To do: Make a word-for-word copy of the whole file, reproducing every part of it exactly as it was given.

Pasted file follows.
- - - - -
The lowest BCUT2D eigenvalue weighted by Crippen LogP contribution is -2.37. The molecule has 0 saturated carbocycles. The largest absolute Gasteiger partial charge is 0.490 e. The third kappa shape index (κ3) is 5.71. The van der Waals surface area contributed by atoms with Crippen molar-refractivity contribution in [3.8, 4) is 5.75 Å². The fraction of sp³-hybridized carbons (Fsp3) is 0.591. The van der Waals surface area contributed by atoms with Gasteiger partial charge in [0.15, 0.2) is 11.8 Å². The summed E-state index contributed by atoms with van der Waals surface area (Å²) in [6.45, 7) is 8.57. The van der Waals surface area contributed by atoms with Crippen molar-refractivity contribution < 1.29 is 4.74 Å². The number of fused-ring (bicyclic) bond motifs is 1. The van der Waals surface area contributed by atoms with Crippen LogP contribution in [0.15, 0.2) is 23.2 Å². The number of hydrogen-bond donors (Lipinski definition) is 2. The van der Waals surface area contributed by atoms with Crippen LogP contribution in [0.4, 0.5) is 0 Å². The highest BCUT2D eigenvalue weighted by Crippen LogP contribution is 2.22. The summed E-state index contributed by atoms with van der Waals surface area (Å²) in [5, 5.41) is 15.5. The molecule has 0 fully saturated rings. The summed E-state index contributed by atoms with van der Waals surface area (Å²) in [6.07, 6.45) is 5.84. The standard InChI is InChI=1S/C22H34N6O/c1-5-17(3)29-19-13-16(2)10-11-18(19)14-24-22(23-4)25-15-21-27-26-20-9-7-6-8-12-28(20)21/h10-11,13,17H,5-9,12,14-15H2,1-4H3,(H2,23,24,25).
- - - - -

The lowest BCUT2D eigenvalue weighted by Crippen LogP contribution is -2.37. The molecule has 0 saturated carbocycles. The largest absolute Gasteiger partial charge is 0.490 e. The third kappa shape index (κ3) is 5.71. The van der Waals surface area contributed by atoms with Crippen molar-refractivity contribution in [3.8, 4) is 5.75 Å². The fraction of sp³-hybridized carbons (Fsp3) is 0.591. The van der Waals surface area contributed by atoms with Gasteiger partial charge in [0.15, 0.2) is 11.8 Å². The summed E-state index contributed by atoms with van der Waals surface area (Å²) in [6.45, 7) is 8.57. The van der Waals surface area contributed by atoms with Crippen molar-refractivity contribution < 1.29 is 4.74 Å². The number of fused-ring (bicyclic) bond motifs is 1. The van der Waals surface area contributed by atoms with Crippen LogP contribution in [0.15, 0.2) is 23.2 Å². The number of hydrogen-bond donors (Lipinski definition) is 2. The van der Waals surface area contributed by atoms with Crippen LogP contribution in [0.4, 0.5) is 0 Å². The highest BCUT2D eigenvalue weighted by Crippen LogP contribution is 2.22. The summed E-state index contributed by atoms with van der Waals surface area (Å²) in [5, 5.41) is 15.5. The molecule has 0 fully saturated rings. The summed E-state index contributed by atoms with van der Waals surface area (Å²) in [6.07, 6.45) is 5.84. The standard InChI is InChI=1S/C22H34N6O/c1-5-17(3)29-19-13-16(2)10-11-18(19)14-24-22(23-4)25-15-21-27-26-20-9-7-6-8-12-28(20)21/h10-11,13,17H,5-9,12,14-15H2,1-4H3,(H2,23,24,25).